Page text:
- The Washington Times - Monday, July 10, 2006

Don’t tread on me

Virginia senatorial wife Susan Allen and Republican operative Mary Matalin, accompanied by their respective daughters, were asked to leave a birthday celebration for the city of Alexandria on Saturday evening because they were “distracting.”

That says a close friend of Mrs. Allen, the wife of Virginia Republican Sen. George Allen, who is seeking re-election to a second term.

“They were asked to leave the public event by Alexandria’s Parks and Recreation Department because they were told they were ‘distracting,’” the friend states. “That was the exact word [officials] used. Perhaps these Alexandria servants should be reminded that politicking at public, community events is a time-honored, American tradition, not to mention a First Amendment right.”

Actually, the two women weren’t so much politicking as they were attracting attention while strolling through the waterfront festival, held at Oronoco Bay Park. Frequently mentioned as a possible White House contender in 2008, Mr. Allen faces a formidable challenger in former Navy Secretary Jim Webb, a Republican until he jumped ship and became a Democrat.

Alexandria is known for being a Democratic bastion. The current mayor, vice mayor and council members are all Democrats. In addition, Old Town is home to former Virginia Gov. Mark Warner, a Democrat who has his own eyes on the White House in 2008. Mr. Allen resides in the Mount Vernon section of Fairfax County, just south of Alexandria.

Beyond walking on water, there was little the Alexandria “servants” could do to stop a Potomac River boat captain from showing her loyalty to the Republican candidate by cruising along the waterfront festival with “George Allen for Senate” banners hanging from the port and starboard sides of her boat.

Knows his weeds

A most intriguing e-mail arrived in our mailbox from a Washington public-relations associate, who copied it to every reporter on his media contact list.

The letter reads: “I walk past a marijuana plant on my way to work each day that has found a home just outside the gate of an embassy. I happen to find this a bit funny considering the number of people that walk past it each day.

“Anyway, I’ll tell the first reporter to get back to me where the plant is located. I would recommend taking a photo first before asking the embassy any questions.”

Inside the Beltway is pleased to announce that we were the first to contact the PR executive, who spoke to us about the marijuana plant on the condition of anonymity.

“It is the Tunisian Embassy at 1515 Massachusetts Avenue,” he told us. “But here is the sad thing: they tore it up.”

You don’t say?

“Don’t worry, I took a picture of the plant, and I can send it to you. The plant was much taller and bushier last week.”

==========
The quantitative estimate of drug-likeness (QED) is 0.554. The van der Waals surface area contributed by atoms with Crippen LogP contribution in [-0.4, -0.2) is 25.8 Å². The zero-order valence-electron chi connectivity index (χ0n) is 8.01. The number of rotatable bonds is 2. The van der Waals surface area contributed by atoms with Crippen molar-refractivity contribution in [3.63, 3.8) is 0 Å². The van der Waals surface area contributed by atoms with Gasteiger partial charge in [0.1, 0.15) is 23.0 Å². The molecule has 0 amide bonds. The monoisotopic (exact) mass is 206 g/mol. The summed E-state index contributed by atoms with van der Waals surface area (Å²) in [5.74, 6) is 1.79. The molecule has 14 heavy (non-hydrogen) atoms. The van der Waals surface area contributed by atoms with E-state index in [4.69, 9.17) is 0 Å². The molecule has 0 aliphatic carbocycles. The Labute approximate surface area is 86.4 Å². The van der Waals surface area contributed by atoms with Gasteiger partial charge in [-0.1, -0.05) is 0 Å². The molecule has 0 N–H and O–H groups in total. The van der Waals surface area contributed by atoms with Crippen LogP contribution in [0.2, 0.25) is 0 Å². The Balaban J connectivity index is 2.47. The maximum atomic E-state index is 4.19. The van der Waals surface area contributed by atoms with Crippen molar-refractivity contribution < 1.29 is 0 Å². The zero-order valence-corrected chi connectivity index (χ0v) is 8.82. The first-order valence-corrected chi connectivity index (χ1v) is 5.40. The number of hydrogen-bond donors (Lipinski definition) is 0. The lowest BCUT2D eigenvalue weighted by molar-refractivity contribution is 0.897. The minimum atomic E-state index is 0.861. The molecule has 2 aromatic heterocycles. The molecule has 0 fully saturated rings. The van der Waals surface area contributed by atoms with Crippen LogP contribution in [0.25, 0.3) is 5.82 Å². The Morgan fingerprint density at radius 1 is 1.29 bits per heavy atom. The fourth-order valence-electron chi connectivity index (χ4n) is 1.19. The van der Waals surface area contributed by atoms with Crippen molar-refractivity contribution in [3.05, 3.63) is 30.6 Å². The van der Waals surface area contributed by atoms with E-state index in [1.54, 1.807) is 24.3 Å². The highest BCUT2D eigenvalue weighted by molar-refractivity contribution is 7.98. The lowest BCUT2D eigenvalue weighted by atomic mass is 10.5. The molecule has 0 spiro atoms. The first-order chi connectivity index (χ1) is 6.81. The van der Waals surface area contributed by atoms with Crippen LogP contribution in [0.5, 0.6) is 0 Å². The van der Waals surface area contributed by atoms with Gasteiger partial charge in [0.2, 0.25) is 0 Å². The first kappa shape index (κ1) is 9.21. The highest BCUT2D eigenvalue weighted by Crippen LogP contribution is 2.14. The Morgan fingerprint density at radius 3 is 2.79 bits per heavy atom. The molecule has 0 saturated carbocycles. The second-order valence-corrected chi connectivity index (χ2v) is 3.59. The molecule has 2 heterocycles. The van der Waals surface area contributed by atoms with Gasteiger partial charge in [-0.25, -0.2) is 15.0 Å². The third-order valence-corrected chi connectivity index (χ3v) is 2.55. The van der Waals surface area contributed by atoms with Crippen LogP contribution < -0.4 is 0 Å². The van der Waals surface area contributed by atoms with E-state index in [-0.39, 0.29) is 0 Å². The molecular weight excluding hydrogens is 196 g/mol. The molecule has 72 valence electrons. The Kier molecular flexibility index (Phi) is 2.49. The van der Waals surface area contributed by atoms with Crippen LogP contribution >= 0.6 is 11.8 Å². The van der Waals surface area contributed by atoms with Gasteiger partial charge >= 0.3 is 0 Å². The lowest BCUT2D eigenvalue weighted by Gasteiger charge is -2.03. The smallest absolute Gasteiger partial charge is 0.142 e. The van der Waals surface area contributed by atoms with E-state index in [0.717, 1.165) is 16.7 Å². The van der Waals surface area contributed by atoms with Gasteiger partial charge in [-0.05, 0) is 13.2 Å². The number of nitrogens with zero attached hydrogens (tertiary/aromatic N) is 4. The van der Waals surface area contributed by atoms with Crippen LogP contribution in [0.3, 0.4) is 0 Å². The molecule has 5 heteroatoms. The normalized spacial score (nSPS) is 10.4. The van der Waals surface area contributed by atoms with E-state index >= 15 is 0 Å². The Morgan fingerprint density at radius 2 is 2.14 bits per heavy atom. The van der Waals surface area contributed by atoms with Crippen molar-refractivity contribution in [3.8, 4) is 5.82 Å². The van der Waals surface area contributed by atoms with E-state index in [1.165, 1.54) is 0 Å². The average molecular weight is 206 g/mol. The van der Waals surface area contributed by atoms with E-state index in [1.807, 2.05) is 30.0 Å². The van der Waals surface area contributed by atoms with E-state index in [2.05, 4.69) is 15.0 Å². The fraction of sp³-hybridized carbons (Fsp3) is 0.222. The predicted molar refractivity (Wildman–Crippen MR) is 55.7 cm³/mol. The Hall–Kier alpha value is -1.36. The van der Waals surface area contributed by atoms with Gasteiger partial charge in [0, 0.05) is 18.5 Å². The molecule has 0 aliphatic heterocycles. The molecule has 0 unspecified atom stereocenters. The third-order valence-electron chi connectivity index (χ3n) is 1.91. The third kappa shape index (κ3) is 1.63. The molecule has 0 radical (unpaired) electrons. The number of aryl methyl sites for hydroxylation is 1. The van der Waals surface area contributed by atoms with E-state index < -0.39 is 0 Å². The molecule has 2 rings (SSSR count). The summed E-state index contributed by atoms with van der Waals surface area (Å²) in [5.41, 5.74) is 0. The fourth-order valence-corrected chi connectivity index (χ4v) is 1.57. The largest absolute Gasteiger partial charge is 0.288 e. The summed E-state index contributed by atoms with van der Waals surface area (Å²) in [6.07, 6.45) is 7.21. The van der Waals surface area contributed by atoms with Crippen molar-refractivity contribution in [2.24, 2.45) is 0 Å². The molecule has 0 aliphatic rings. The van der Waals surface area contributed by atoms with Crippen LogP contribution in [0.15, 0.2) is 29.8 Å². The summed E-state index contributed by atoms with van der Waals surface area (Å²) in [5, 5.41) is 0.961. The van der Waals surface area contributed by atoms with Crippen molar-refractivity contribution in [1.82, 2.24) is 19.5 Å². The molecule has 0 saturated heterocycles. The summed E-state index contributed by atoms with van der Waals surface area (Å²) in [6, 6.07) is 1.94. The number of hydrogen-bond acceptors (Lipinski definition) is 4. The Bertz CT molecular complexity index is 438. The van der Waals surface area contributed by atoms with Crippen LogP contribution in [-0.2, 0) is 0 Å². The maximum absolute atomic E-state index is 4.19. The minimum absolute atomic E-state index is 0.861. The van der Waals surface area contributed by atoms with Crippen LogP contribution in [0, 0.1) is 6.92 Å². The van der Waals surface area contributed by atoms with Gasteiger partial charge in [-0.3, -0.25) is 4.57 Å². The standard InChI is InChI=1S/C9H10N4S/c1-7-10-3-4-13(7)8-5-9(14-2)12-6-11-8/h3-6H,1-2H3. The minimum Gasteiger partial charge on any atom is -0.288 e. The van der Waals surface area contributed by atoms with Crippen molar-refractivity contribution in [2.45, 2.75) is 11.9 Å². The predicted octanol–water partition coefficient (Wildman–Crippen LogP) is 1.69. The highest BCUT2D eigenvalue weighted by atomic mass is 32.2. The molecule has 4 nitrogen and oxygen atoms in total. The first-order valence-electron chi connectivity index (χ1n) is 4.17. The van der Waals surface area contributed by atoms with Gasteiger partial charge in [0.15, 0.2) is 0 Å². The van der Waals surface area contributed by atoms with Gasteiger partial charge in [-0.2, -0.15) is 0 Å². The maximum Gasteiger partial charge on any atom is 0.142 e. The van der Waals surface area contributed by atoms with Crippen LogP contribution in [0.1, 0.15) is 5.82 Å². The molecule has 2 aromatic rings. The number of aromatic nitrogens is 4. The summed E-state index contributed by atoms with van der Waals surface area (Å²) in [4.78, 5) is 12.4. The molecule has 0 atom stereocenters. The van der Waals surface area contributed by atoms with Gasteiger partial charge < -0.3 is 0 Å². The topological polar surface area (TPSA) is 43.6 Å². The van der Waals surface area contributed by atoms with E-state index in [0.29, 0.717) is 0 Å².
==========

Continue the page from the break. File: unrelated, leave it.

So do you think somebody harvested the plant? Or do you think it simply got weed-whacked?

“I don’t know. There are a lot of weeds growing around there; there’s not much upkeep by the embassy.”

Hmmm.

“I first noticed the plant a month or two ago. I did a double-take. ‘Oh my God,’ I said to myself. ‘It’s a marijuana plant.’”

Then what did you do?

“I kept an eye on it. And it kept growing and growing. It was literally to the left of the gate, growing up out of a crack next to the curb.”

Smile, Steny

Inside the Beltway told you last Friday about a pair of candid photographs of House Democratic Whip Rep. Steny H. Hoyer and Maryland Democratic senatorial candidate Kweisi Mfume prominently displayed on the front page of the Michael S. Steele for U.S. Senate Web site.

One photo shows a smiling Mr. Hoyer hamming it up the Republican lieutenant governor during last Tuesday’s Independence Day celebration in Bowie.

“Apparently your column item generated a lot of controversy,” Steele campaign spokesman Doug Heye called to say over the weekend. “Congressman Hoyer’s office just called and asked us to take the photograph down. I told them that I would alert the lieutenant governor to their request and let them know as soon as possible.

“However, I don’t see why a harmless photo of two politicians enjoying a moment together can cause such controversy in the Hoyer camp.”

Klaus in town

Morton’s co-founder Klaus Fritsch, who wrote the book on steak, is paying a visit to the downtown Morton’s on Connecticut Avenue tomorrow evening, not Wednesday as reported earlier, to celebrate the release of “Morton’s Steak Bible.”

John McCaslin, whose column is nationally syndicated, can be reached at 202/636-3284 or jmccaslin@washingtontimes.com.

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